Are You Confident of the Diagnosis?
Characteristic findings on physical examination
Ecthyma is an ulcerative infection of the skin, caused by group-A beta-hemolytic streptococci. In its earliest stage, ecthyma may present in a similar fashion to impetigo. Lesions of ecthyma may result from primary infection, or from secondary infection of other lesions or wounds. There are usually less than ten lesions present (Figure 1.)
Ecthyma usually begins as a small vesicle or pustule. Over the period of several days, theses lesions increase in size and form an overlying crust. The ulcer appears shallow and punched-out when the crust is removed. Ecthyma heals slowly, and residual scarring is left. Regional lymphadenopathy is common, while systemic symptoms, cellulitis, and osteomyelitis is very infrequent.
Gram stain and culture may be used for micrbiologic confirmation. The differential diagnosis includes ecthyma gangrenosum, insect bites, pyoderma gangenosum, and infections which cause ulcerative lesions. These infections include entities such as sporotrichosis, leishmaniasis, Mycobacterium marinum, and deep fungal infections to differentiate the infections, culture and biopsies would be indicated.
Who is at Risk for Developing this Disease?
Individuals with immunosuppressive conditions are at higher risk for ecthyma, as are those with preexisting dermatoses or wounds. Individuals with areas of skin injury also have a higher risk. Poor hygiene, crowded conditions, and high temperature and humidity are other risk factors. There is no racial or sexual predisposition.
What is the Cause of the Disease?
As noted above, streptococci usually initiate the disease. Staphylococci may contaminate these lesions once they form.
Systemic Implications and Complications
Systemic complications, including cellulitis, osteomyelitis, and bacteremia, are very rare.
Treatment options are summarized in Table I.
|Mupirocin or retapamulin ointment||Oral penicillin/antistaphylococcal antibiotics (cephalexin 250mg po four times a day; penicillin VK 0.25-0.5g po four times a day; Clindamycin 150-300 mg po four times a day||Debride ecthyma crusts|
|Intravenous antibiotics with coverage for streptococci/staphylococci (clindamycin 600–1200mg/day in 2, 3 or 4 equal doses; cephalexin 500mg-1g every 12 hours)|
Optimal Therapeutic Approach for this Disease
Topical therapy for mupurocin ointment may be considered for localized disease. In terms or oral therapy, ecthyma caused by streptococci can be adequately treated with a 10-day course of an antibiotic with Gram-positive activity, such as cephalexin or dicloxicillin. In the event of secondary stapylococcal involvement, therapy should be based on microbiologic findings. For more widespread involvement, intravenous antibiotics, including such drugss clindamycin, oxacillin, and vancomycin, should be considered.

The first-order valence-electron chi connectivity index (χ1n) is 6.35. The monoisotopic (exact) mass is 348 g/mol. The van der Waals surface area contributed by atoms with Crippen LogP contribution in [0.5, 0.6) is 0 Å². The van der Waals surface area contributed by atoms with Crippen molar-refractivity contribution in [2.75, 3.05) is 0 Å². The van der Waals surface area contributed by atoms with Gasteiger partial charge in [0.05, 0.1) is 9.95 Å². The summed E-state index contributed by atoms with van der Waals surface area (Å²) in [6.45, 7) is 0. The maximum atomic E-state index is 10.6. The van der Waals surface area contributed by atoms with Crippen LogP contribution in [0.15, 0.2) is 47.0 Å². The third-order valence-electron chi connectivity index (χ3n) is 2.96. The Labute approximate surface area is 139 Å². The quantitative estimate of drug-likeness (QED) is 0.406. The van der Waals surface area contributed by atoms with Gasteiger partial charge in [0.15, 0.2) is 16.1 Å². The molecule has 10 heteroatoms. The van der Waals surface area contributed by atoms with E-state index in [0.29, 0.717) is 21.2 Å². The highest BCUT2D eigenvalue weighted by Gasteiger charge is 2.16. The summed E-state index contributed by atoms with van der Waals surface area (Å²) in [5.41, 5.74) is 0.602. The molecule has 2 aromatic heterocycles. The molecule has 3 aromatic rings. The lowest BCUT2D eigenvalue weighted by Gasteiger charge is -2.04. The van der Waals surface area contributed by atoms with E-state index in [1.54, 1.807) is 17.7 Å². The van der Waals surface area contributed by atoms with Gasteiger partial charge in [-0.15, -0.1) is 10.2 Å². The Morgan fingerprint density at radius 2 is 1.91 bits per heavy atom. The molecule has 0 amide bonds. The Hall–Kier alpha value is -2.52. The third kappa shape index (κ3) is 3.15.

The prognosis is favorable. As above, lesions heal slowly over several weeks. Avoiding predisposing factors may be warranted to reduce recurrence. The patient should be monitored closely, with follow-up within 1 week after presentation, or sooner if the condition warrants
Unusual Clinical Scenarios to Consider in Patient Management
Patients with a history of immunosuppression or with other comorbidites should be monitored closely. Ecthyma gangrenosum, which is in the differential diagnosis of ecthyma, is associated with a Pseudomonas aeruginosa bacteremia. This entity usually occurs in patients who are critically ill and immunocompromised.
What is the Evidence?
Wasserzug, O, Valinsky, L, Klement, E. “A cluster of ecthyma outbreaks caused by a single clone of invasive and highly infective Streptococcus pyogenes”. Clin Infect Dis. vol. 48. 2009. pp. 1213-9. (This study demonstrates the possible ramifications of the combination of a virulent and highly infective S. pyogenes strain and poor living conditions, and it emphasizes the importance of early intervention in such conditions.)
Martin, JM, Green, M. “Group A streptococcus”. Semin Pediatr Infect Dis. vol. 17. 2006. pp. 140-8. (The article reviews the manifestations of group A streptococci (GAS). Infections due to GAS include pharyngitis, impetigo, ecthyma, erysipelas, and cellulitis. These infections, as well as the manifestations of invasive disease including streptococcal toxic shock syndrome and necrotizing fasciitis, are reviewed in this article.)
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